PUFF DOGS Perth University Football Club (Australian Rules)

The captain of the Second Eighteen team stood next to the driver and addressed the passengers. “This is the last stop in our pub crawl, although as you can see it is not a pub, it’s the home of PUFFS President, Mack Dawson.”

The bus driver said, “No it’s not. This is 100 Jones Street not 100 James Street.” The team captain made no response. The driver shrugged.

“It is also Mack’s birthday party and there will be other guests so behave. The bus will return to the Clubhouse at 10.30. I’ll see you in February for pre-season.”

In the dim, Josh from the veranda, saw figures alighting from the bus and approaching. He shouted into the house, “Mum, there’s a crowd of nurses getting off a bus and coming this way.” Diane emerged and peered out. As the crowd came within the halo of the veranda light she said, “They are men dressed as nurses.”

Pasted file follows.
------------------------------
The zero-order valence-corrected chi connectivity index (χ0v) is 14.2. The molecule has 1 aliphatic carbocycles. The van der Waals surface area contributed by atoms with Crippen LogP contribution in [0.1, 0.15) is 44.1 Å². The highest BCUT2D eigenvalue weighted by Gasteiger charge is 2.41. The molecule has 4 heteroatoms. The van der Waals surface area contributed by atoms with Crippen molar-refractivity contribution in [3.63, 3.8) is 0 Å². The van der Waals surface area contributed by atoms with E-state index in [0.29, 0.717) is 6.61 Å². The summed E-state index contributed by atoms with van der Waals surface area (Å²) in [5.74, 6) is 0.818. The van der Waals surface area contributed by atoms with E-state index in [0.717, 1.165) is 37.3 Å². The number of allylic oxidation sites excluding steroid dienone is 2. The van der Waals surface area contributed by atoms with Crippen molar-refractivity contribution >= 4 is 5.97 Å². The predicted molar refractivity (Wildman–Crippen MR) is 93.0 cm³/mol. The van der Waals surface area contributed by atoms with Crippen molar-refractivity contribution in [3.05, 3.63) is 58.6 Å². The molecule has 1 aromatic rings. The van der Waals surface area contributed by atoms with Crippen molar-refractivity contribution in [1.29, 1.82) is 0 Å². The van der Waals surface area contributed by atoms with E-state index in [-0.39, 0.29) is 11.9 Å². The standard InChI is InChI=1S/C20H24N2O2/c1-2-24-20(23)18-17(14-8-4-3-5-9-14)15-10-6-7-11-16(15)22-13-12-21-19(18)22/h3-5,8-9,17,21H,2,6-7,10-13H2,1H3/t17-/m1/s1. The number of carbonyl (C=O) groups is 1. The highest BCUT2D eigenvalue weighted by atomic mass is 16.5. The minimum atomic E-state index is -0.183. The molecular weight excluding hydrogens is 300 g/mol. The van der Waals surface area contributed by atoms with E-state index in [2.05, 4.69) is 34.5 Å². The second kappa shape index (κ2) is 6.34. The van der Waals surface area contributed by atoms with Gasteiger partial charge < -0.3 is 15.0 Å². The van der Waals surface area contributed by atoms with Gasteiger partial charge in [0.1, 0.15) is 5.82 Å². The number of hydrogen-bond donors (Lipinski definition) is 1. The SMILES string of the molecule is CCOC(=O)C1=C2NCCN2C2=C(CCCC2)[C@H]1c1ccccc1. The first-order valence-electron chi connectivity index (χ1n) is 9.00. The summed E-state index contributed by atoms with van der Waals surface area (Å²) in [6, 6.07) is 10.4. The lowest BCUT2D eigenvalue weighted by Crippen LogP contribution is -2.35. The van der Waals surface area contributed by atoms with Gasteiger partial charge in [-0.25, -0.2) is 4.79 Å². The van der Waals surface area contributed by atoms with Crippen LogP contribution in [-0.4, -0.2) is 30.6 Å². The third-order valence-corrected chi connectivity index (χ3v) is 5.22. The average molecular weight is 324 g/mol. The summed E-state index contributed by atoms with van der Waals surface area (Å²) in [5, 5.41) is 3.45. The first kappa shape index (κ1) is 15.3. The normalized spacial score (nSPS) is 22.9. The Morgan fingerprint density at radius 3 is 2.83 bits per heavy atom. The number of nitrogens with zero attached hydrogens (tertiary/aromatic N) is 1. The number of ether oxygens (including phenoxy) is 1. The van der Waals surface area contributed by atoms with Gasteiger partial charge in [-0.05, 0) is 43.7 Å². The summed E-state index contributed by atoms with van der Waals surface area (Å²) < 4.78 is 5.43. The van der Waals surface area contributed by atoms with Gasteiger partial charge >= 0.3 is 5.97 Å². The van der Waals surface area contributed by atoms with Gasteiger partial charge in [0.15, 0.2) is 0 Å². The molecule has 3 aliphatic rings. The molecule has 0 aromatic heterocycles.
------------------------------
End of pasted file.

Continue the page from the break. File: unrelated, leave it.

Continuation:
The football players, in white nurses’ dresses with white hats pinned to the back of their heads, crowded onto the veranda. Diana said, “Hello, I’m Max’s mum, are you friends of Max?”

The team captain said, “Mack’s friends, that’s right.

Diana said, “This is not a fancy-dress party.”

“That’s okay, we have a silly footy club tradition: on the evening of the last game of the season we dress up in women’s clothes and do a pub crawl in a bus. Tonight we are nurses. How do we look?”

Diana nodded slowly, “Very smart.”

She looked at a wide-eyed Josh and opened the fly wire door. “Well come in. Drinks are in plastic buckets outside the back door. Max is due at 8:30.”